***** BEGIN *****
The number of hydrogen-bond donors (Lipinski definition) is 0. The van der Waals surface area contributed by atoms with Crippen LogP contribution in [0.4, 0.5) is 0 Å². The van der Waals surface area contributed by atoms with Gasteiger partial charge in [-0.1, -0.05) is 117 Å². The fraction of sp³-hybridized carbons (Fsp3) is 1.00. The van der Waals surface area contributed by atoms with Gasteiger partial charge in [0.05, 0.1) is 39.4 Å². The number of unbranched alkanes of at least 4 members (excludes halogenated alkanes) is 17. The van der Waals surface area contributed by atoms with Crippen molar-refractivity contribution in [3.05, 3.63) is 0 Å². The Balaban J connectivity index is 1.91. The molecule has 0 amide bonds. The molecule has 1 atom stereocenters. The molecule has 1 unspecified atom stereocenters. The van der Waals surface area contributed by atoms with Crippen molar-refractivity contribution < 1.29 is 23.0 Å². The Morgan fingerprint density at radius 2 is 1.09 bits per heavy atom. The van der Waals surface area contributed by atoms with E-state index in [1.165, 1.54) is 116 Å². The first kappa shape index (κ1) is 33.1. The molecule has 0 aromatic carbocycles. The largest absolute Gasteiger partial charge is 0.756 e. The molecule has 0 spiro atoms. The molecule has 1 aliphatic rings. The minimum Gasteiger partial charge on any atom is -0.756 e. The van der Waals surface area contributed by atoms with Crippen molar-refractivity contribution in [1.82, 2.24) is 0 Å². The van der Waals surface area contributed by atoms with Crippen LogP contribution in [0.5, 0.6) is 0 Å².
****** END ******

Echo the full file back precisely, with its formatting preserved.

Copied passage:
The number of hydrogen-bond donors (Lipinski definition) is 0. The van der Waals surface area contributed by atoms with Crippen LogP contribution in [0.4, 0.5) is 0 Å². The van der Waals surface area contributed by atoms with Gasteiger partial charge in [-0.1, -0.05) is 117 Å². The fraction of sp³-hybridized carbons (Fsp3) is 1.00. The van der Waals surface area contributed by atoms with Gasteiger partial charge in [0.05, 0.1) is 39.4 Å². The number of unbranched alkanes of at least 4 members (excludes halogenated alkanes) is 17. The van der Waals surface area contributed by atoms with Crippen molar-refractivity contribution in [3.05, 3.63) is 0 Å². The Balaban J connectivity index is 1.91. The molecule has 0 amide bonds. The molecule has 1 atom stereocenters. The molecule has 1 unspecified atom stereocenters. The van der Waals surface area contributed by atoms with Crippen molar-refractivity contribution < 1.29 is 23.0 Å². The Morgan fingerprint density at radius 2 is 1.09 bits per heavy atom. The van der Waals surface area contributed by atoms with E-state index in [1.165, 1.54) is 116 Å². The first kappa shape index (κ1) is 33.1. The molecule has 0 aromatic carbocycles. The largest absolute Gasteiger partial charge is 0.756 e. The molecule has 0 spiro atoms. The molecule has 1 aliphatic rings. The minimum Gasteiger partial charge on any atom is -0.756 e. The van der Waals surface area contributed by atoms with Crippen molar-refractivity contribution in [1.82, 2.24) is 0 Å². The van der Waals surface area contributed by atoms with Crippen LogP contribution in [0.5, 0.6) is 0 Å².